Pertussis is a prolonged coughing illness with clinical manifestations that vary by age (Table 148-1). Although not uncommon among adolescents and adults, classic pertussis is most often seen in preschool and school-age children. After an incubation period averaging 7–10 days, an illness develops that is indistinguishable from the common cold and is characterized by coryza, lacrimation, mild cough, low-grade fever, and malaise. After 1–2 weeks, this catarrhal phase evolves into the paroxysmal phase: the cough becomes more frequent and spasmodic with repetitive bursts of 5–10 coughs, often within a single expiration. Posttussive vomiting is frequent, with a mucous plug occasionally expelled at the end of an episode. The episode may be terminated by an audible whoop, which occurs upon rapid inspiration against a closed glottis at the end of a paroxysm. During a spasm, there may be impressive neck-vein distension, bulging eyes, tongue protrusion, and cyanosis. Paroxysms may be precipitated by noise, eating, or physical contact. Between attacks, the patient's appearance is normal but increasing fatigue is evident. The frequency of paroxysmal episodes varies widely, from several per hour to 5–10 per day. Episodes are often worse at night and interfere with sleep. Weight loss is not uncommon as a result of the illness's interference with eating. Most complications occur during the paroxysmal stage. Fever is uncommon and suggests bacterial superinfection.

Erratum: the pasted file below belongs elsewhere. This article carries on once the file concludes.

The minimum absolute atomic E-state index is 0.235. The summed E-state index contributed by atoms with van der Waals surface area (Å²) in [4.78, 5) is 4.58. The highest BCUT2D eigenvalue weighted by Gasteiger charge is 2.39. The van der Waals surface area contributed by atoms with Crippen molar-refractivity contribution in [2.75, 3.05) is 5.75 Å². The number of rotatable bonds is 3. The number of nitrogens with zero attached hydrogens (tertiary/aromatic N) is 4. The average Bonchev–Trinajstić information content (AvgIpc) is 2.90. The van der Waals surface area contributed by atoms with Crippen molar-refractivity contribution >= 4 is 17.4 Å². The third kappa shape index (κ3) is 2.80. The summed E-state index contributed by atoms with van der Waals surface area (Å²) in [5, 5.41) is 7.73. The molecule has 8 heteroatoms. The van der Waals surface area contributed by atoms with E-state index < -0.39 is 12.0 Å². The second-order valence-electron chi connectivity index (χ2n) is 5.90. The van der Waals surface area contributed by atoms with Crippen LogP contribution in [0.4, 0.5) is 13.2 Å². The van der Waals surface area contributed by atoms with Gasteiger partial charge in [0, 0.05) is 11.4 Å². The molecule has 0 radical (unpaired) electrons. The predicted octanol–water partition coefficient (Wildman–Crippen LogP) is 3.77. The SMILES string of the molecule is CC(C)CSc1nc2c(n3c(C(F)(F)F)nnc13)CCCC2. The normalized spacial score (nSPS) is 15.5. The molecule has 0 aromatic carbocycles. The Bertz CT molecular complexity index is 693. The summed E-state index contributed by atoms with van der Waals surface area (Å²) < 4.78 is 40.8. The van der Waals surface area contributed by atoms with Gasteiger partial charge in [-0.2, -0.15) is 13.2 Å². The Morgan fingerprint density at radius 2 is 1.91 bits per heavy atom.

Table 148-1 Clinical Features of Pertussis, by Age Group and Diagnostic Status |Favorite Table|Download (.pdf)
Table 148-1 Clinical Features of Pertussis, by Age Group and Diagnostic Status
|Percentage of Patients|
|Adolescents and Adults|
|Feature||Laboratory Confirmation||No Laboratory Confirmation||Children|
After 2–4 weeks, the coughing episodes become less frequent and less severe—changes heralding the onset of the convalescent phase. This phase can last 1–3 months and is characterized by gradual resolution of coughing episodes. For 6–12 months, intercurrent viral infections may be associated with a recrudescence of paroxysmal cough.
Not all individuals who develop pertussis have classic disease. The clinical manifestations in adolescents and adults are more often atypical. In a German study of pertussis in adults, more than two-thirds had paroxysmal cough and more than one-third had whoop. Adult illness in North America differs from this experience: the cough may be severe and prolonged but is less frequently paroxysmal, and a whoop is uncommon. Vomiting with cough is the best predictor of pertussis as the cause of prolonged cough in adults. Other predictive features are a cough at night and exposure to other individuals with a prolonged coughing illness.